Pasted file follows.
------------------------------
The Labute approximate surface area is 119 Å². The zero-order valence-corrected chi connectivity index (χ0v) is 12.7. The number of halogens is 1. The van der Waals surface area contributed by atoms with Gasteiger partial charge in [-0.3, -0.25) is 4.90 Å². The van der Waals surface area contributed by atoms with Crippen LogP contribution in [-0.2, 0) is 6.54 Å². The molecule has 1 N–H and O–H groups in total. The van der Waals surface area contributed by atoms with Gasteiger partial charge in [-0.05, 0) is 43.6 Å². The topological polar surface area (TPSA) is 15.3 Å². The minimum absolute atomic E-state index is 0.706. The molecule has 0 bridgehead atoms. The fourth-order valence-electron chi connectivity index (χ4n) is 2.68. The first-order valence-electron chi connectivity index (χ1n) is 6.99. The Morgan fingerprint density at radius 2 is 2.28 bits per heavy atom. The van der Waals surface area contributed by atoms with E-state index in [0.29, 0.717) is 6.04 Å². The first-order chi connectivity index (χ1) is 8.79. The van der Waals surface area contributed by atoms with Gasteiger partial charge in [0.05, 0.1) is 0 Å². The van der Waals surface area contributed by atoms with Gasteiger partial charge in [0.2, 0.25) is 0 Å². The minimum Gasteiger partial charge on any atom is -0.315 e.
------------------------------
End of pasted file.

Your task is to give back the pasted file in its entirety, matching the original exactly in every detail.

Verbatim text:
The Labute approximate surface area is 119 Å². The zero-order valence-corrected chi connectivity index (χ0v) is 12.7. The number of halogens is 1. The van der Waals surface area contributed by atoms with Gasteiger partial charge in [-0.3, -0.25) is 4.90 Å². The van der Waals surface area contributed by atoms with Crippen LogP contribution in [-0.2, 0) is 6.54 Å². The molecule has 1 N–H and O–H groups in total. The van der Waals surface area contributed by atoms with Gasteiger partial charge in [-0.05, 0) is 43.6 Å². The topological polar surface area (TPSA) is 15.3 Å². The minimum absolute atomic E-state index is 0.706. The molecule has 0 bridgehead atoms. The fourth-order valence-electron chi connectivity index (χ4n) is 2.68. The first-order valence-electron chi connectivity index (χ1n) is 6.99. The Morgan fingerprint density at radius 2 is 2.28 bits per heavy atom. The van der Waals surface area contributed by atoms with E-state index in [0.29, 0.717) is 6.04 Å². The first-order chi connectivity index (χ1) is 8.79. The van der Waals surface area contributed by atoms with Gasteiger partial charge in [0.05, 0.1) is 0 Å². The van der Waals surface area contributed by atoms with Gasteiger partial charge in [0.2, 0.25) is 0 Å². The minimum Gasteiger partial charge on any atom is -0.315 e.